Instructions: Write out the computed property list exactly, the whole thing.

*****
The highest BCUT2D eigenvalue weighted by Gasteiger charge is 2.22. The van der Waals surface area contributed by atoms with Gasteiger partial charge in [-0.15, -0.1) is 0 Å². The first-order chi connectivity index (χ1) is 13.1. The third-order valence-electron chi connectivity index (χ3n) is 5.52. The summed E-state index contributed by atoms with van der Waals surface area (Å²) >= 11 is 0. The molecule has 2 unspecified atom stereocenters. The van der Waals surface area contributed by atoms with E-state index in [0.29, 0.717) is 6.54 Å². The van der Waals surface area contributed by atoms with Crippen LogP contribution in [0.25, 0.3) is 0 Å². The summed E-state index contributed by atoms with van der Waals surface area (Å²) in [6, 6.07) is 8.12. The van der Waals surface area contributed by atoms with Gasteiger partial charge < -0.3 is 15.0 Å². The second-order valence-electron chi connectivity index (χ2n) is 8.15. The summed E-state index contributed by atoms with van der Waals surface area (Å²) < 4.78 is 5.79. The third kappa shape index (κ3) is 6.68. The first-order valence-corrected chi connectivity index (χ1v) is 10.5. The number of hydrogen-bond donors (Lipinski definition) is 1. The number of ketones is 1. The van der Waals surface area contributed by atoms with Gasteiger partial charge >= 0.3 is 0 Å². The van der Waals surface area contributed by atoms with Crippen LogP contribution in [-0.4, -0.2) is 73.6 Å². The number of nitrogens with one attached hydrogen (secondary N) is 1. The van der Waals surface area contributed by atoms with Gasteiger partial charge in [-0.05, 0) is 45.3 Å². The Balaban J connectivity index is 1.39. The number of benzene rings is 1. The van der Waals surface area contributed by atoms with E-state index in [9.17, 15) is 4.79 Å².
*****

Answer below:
The highest BCUT2D eigenvalue weighted by Gasteiger charge is 2.22. The van der Waals surface area contributed by atoms with Gasteiger partial charge in [-0.15, -0.1) is 0 Å². The first-order chi connectivity index (χ1) is 13.1. The third-order valence-electron chi connectivity index (χ3n) is 5.52. The summed E-state index contributed by atoms with van der Waals surface area (Å²) >= 11 is 0. The molecule has 2 unspecified atom stereocenters. The van der Waals surface area contributed by atoms with E-state index in [0.29, 0.717) is 6.54 Å². The van der Waals surface area contributed by atoms with Crippen LogP contribution in [0.25, 0.3) is 0 Å². The summed E-state index contributed by atoms with van der Waals surface area (Å²) in [6, 6.07) is 8.12. The van der Waals surface area contributed by atoms with Gasteiger partial charge < -0.3 is 15.0 Å². The second-order valence-electron chi connectivity index (χ2n) is 8.15. The summed E-state index contributed by atoms with van der Waals surface area (Å²) < 4.78 is 5.79. The third kappa shape index (κ3) is 6.68. The first-order valence-corrected chi connectivity index (χ1v) is 10.5. The number of hydrogen-bond donors (Lipinski definition) is 1. The number of ketones is 1. The van der Waals surface area contributed by atoms with Gasteiger partial charge >= 0.3 is 0 Å². The van der Waals surface area contributed by atoms with Crippen LogP contribution in [-0.4, -0.2) is 73.6 Å². The number of nitrogens with one attached hydrogen (secondary N) is 1. The van der Waals surface area contributed by atoms with Gasteiger partial charge in [-0.05, 0) is 45.3 Å². The Balaban J connectivity index is 1.39. The number of benzene rings is 1. The van der Waals surface area contributed by atoms with E-state index in [9.17, 15) is 4.79 Å².